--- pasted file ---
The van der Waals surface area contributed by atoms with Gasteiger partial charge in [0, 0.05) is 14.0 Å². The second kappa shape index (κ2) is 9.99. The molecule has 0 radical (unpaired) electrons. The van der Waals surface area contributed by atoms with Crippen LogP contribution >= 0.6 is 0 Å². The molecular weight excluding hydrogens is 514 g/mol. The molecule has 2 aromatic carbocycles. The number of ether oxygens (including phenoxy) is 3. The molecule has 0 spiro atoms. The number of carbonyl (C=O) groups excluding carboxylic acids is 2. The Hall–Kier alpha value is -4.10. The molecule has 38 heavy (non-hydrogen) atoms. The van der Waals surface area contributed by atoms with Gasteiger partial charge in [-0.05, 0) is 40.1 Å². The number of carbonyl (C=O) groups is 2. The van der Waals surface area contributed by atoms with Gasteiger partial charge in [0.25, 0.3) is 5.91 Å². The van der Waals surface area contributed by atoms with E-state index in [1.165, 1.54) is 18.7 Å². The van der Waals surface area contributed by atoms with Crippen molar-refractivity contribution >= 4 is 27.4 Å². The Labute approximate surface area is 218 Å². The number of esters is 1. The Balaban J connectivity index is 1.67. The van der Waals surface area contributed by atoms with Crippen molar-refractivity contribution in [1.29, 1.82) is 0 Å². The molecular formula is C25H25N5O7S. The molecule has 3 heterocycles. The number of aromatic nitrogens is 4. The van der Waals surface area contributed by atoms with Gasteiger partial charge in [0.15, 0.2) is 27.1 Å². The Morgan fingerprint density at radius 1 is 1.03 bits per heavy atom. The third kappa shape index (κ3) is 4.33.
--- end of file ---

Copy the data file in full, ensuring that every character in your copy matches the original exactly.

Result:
The van der Waals surface area contributed by atoms with Gasteiger partial charge in [0, 0.05) is 14.0 Å². The second kappa shape index (κ2) is 9.99. The molecule has 0 radical (unpaired) electrons. The van der Waals surface area contributed by atoms with Crippen LogP contribution >= 0.6 is 0 Å². The molecular weight excluding hydrogens is 514 g/mol. The molecule has 2 aromatic carbocycles. The number of ether oxygens (including phenoxy) is 3. The molecule has 0 spiro atoms. The number of carbonyl (C=O) groups excluding carboxylic acids is 2. The Hall–Kier alpha value is -4.10. The molecule has 38 heavy (non-hydrogen) atoms. The van der Waals surface area contributed by atoms with Gasteiger partial charge in [-0.05, 0) is 40.1 Å². The number of carbonyl (C=O) groups is 2. The van der Waals surface area contributed by atoms with Gasteiger partial charge in [0.25, 0.3) is 5.91 Å². The van der Waals surface area contributed by atoms with E-state index in [1.165, 1.54) is 18.7 Å². The van der Waals surface area contributed by atoms with Crippen molar-refractivity contribution >= 4 is 27.4 Å². The Labute approximate surface area is 218 Å². The number of esters is 1. The Balaban J connectivity index is 1.67. The van der Waals surface area contributed by atoms with Crippen molar-refractivity contribution in [1.29, 1.82) is 0 Å². The molecular formula is C25H25N5O7S. The molecule has 3 heterocycles. The number of aromatic nitrogens is 4. The van der Waals surface area contributed by atoms with Gasteiger partial charge in [0.15, 0.2) is 27.1 Å². The Morgan fingerprint density at radius 1 is 1.03 bits per heavy atom. The third kappa shape index (κ3) is 4.33.